My 2 Cents: This new toy is for all you TiVo lovers out there … I do like the DIY method myself but this little item seems too nice, if you can afford it …
When TiVo discontinued its high-end cable-ready high-def DVR, the TiVo Series3, it was really just making room for a new product in the line: the TiVo HD XL. The new TiVo is a near twin of the existing TiVo HD, but for three changes: itâ€™s got a much larger 1 terabyte hard drive (enough capacity for 150 hours of HD programming); itâ€™s THX-certified; and it includes the premium TiVo backlit remote. The package costs $600â€“about the price that the TiVo Series3 was going for, and twice that of the â€śstandardâ€ť TiVo HD. As with any TiVo, of course, youâ€™ll also need to budget money for a subscription fee: $13 a month, $129 a year, or $399 for the lifetime of the box. True, you can do a DIY upgrade on the standard TiVo HD by adding the improved remote ($50) and a 500GB expansion hard drive ($150), but that will cost nearly as much and still leave you with less recording capacityâ€“and a lot of extra wires.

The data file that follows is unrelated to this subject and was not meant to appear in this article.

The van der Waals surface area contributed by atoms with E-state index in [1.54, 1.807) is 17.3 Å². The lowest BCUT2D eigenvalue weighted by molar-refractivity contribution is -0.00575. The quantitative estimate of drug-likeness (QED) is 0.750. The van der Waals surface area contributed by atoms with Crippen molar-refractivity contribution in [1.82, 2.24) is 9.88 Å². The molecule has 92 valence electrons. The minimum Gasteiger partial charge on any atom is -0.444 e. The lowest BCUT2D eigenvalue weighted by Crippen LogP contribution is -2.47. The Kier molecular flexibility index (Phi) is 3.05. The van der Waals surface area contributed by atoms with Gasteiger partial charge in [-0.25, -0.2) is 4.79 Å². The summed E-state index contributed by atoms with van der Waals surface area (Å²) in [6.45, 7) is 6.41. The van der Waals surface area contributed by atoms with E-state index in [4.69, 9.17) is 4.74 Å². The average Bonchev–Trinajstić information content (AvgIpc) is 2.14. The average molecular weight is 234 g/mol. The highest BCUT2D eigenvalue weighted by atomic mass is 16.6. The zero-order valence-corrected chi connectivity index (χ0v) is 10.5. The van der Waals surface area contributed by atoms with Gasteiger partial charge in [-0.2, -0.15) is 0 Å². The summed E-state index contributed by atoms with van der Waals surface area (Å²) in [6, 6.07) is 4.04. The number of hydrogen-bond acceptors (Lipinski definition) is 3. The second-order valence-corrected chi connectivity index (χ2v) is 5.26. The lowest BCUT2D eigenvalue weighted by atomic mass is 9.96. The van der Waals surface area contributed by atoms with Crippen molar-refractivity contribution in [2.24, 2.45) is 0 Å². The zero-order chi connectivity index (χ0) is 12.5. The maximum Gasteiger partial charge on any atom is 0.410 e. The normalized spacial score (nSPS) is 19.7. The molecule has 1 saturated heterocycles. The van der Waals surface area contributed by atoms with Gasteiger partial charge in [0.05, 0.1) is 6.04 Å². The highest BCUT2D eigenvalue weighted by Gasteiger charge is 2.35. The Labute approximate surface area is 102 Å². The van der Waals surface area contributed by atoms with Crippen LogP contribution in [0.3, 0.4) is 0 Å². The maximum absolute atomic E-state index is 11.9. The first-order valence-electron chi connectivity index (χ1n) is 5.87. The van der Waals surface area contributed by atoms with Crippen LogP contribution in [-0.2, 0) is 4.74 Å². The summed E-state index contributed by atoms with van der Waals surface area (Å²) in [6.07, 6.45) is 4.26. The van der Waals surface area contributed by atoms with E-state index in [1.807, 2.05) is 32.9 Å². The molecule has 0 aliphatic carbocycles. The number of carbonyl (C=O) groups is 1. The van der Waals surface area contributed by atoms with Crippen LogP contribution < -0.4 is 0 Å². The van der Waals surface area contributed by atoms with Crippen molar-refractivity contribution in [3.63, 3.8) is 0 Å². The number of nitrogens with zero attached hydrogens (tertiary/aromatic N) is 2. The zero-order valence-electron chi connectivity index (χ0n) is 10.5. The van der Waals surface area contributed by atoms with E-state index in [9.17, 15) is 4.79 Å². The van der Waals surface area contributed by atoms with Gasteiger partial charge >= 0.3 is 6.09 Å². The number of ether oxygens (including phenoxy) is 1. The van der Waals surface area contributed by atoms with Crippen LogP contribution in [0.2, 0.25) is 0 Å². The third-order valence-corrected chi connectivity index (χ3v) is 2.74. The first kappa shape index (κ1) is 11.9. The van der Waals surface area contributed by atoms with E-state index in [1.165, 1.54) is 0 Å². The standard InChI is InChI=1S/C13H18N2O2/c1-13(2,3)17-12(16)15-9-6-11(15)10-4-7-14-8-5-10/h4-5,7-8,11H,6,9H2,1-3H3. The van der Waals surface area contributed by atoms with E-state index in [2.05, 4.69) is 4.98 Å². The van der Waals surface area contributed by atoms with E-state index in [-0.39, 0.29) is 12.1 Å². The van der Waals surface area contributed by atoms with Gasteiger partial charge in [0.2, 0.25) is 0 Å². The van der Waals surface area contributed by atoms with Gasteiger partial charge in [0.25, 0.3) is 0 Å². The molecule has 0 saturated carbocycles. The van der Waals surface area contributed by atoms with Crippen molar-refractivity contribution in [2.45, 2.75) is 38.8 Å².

The bigger question is whether you want a TiVo at all, when you can get a â€śfreeâ€ť high-def DVR from your cable company. And the answer comes down to whether you find TiVoâ€™s superior design and laundry list of extras worth the additional cashâ€“and whether you can live with some of the compromises. Among the TiVo features that go beyond recording TV shows: YouTube videos, renting and buying Amazon Unbox videos, Rhapsody music, online scheduling, copying recorded programs to PCs or portable devices (TiVo To Go), access to video and audio podcastsâ€¦the list goes on and on. Whether or not those featuresâ€“and the TiVoâ€™s corresponding dearth of access to your cable systemâ€™s video-on-demand functionsâ€“are worth the price of TiVoâ€™s hardware and subscription is a question that only you can answer.